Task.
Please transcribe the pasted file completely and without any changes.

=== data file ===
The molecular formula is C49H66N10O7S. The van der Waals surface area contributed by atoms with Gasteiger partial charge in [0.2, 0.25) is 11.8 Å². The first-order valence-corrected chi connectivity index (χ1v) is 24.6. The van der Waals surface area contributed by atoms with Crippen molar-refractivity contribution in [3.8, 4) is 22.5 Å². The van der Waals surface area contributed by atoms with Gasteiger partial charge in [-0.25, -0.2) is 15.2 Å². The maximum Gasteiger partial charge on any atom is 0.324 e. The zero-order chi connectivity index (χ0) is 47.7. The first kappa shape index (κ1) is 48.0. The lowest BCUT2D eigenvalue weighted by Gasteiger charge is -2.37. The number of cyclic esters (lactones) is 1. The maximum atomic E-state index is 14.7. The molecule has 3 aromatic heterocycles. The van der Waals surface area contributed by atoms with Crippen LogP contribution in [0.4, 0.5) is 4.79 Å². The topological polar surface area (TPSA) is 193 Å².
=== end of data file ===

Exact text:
The molecular formula is C49H66N10O7S. The van der Waals surface area contributed by atoms with Gasteiger partial charge in [0.2, 0.25) is 11.8 Å². The first-order valence-corrected chi connectivity index (χ1v) is 24.6. The van der Waals surface area contributed by atoms with Crippen molar-refractivity contribution in [3.8, 4) is 22.5 Å². The van der Waals surface area contributed by atoms with Gasteiger partial charge in [-0.25, -0.2) is 15.2 Å². The maximum Gasteiger partial charge on any atom is 0.324 e. The zero-order chi connectivity index (χ0) is 47.7. The first kappa shape index (κ1) is 48.0. The lowest BCUT2D eigenvalue weighted by Gasteiger charge is -2.37. The number of cyclic esters (lactones) is 1. The maximum atomic E-state index is 14.7. The molecule has 3 aromatic heterocycles. The van der Waals surface area contributed by atoms with Crippen LogP contribution in [0.4, 0.5) is 4.79 Å². The topological polar surface area (TPSA) is 193 Å².